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Sanity Check - High Performance Gaming VM

Discussion in 'Virtualized Computing' started by Franko, Jun 6, 2017.

  1. Franko

    Franko [H]Lite

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    My current gaming machine is getting long in the tooth and I am tempted by the portability of a laptop. However, I know that portability means that I have to compromise on performance.

    Thus, I come to you all for your advice:

    Is it possible for me to have a server (currently serving NAS and Virtualization duties) equipped with a high performance video card in my garage and remotely log into a gaming VM so that I can have my portability cake and eat it too?

    Would the performance be sufficient (I usually play MMORPGS but will play first person shooters or MOBAS as well)

    Is it affordable (as compared to just buying a gaming workstation and a separate laptop)?

    Is it reasonable doable, or is super complicated?

    I would like to hear your advice and thoughts

    Thanks for taking the time to read this.
     
  2. rhansen5_99

    rhansen5_99 [H]ard|Gawd

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    A similar concept might be something like the steam box. They work pretty well when hard wired. Essentially creates a h264 stream from main PC to the box. If you look out for a deal you can score one for $20. I would think that you could do steam streaming with a basic laptop as well to your main machine, and the Intel gpus do a pretty good job of h264 real time decode. Again main thing is probably going to be latency in the connection so probably best with a hardwired gigabit connection or maybe a fancy AC wireless.
    Just my 2c though.
     
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  3. Drakensoul

    Drakensoul Limp Gawd

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    If by remote you mean internet, then no.
     
  4. imrazor

    imrazor n00bie

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    It is doable, but complicated. I've used both VMware ESXi and Proxmox KVM to set up gaming VMs, then stream them using Steam streaming. It even works for non-Steam games, but that can get a bit clumsy. Forget about doing it over the Internet. Gigabit is preferable, but I've gotten it working passably well over 2x2 802.11n. If you do wireless, and have other network users in your home be prepared for occasional lag or drops in image quality. Personally, I'd say MMORPGs or MOBAs would be OK, but I wouldn't try it with FPS games.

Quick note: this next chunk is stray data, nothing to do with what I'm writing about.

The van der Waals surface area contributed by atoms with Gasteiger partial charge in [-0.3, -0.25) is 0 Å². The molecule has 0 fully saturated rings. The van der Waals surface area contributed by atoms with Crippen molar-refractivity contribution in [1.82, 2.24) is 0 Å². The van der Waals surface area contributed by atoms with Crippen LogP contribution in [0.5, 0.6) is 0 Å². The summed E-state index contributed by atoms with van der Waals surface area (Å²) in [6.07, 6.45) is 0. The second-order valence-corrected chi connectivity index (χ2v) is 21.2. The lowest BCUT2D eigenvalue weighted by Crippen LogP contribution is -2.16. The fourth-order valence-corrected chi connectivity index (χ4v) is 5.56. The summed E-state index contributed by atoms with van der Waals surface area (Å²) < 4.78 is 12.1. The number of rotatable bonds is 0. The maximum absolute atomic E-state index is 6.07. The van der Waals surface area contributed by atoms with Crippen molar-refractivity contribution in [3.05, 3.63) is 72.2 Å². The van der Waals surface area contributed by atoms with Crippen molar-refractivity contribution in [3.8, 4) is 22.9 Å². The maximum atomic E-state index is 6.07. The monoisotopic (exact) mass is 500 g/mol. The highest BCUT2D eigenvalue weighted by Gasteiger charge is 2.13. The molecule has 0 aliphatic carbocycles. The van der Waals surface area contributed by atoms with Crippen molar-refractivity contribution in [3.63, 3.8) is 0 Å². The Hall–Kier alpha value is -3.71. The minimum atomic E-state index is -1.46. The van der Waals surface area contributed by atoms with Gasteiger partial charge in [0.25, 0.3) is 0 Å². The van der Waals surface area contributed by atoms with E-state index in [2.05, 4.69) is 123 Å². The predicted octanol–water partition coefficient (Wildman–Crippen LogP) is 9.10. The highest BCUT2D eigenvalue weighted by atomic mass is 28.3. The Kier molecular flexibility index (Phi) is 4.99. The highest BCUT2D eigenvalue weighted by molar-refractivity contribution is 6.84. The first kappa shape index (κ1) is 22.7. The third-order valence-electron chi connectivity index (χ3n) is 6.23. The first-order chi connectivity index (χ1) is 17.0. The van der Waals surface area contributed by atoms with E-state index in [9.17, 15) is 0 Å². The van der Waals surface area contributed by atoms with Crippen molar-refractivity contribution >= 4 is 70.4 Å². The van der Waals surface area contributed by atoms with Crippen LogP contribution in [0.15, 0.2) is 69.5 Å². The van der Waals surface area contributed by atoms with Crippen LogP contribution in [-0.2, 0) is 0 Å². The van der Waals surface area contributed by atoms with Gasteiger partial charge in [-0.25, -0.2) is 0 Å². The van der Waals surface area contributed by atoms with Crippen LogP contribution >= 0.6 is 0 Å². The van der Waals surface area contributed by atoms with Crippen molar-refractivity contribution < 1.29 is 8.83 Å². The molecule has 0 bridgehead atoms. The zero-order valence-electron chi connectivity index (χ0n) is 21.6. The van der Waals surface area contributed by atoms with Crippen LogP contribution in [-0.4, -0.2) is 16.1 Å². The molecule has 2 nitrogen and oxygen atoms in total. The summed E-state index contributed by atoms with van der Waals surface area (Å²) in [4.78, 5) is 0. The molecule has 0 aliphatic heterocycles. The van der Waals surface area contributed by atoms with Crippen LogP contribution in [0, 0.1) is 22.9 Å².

What OS is your server running? This won't work with Windows Server, but if you've got it running Linux or VMWare you may not need to reinstall.
     
  5. Brian_B

    Brian_B Gawd

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    I agree with Steam In Home Streaming - run Steam on your desktop, and your laptop. Just Select "Stream" instead of "Play" on your Steam client on the laptop. No SteamLink or Hypervisor required (although SteamLink is sweet for TV gaming). Also works cross-platform, so long as the machines can run Steam.

    You can technically get it to work over the internet, but you will wish you hadn't taken the time, the latency and performance is awful unless your on the LAN with a good connection (preferably copper).
     
    Last edited: Jul 2, 2017
  6. Franko

    Franko [H]Lite

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    The thought was to be able to play remotely while I was on the traveling away from home. From the above info it seems like that won't work.

    Thanks for the help and info all.
     
  7. lopoetve

    lopoetve Imhotep

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    Think of it this way - you're encoding, in real time, a full-resolution h.264 stream, compressing it as best you can (also in real time), shooting it across the 'net through whatever it goes through, and then decoding it, still in realtime, to view. No buffering allowed, obviously. This is non-trivial. For things where only parts of the screen are moving, the protocols will get creative and send lossy images for the parts that aren't and only encode the part that is moving in realtime, but of course determining that takes up processing power and adds a slight bit of lag. Plus speed of light getting the data to you (at best, obviously), and then decoding it at the same time... and then interpreting commands, sending them back, and responding.

    We're getting there. Slowly and steadily. But right now, it's not really feasible for a serious game - you can do it within shouting distance of the system (especially fully wired), but distance? Harder. Much, much harder.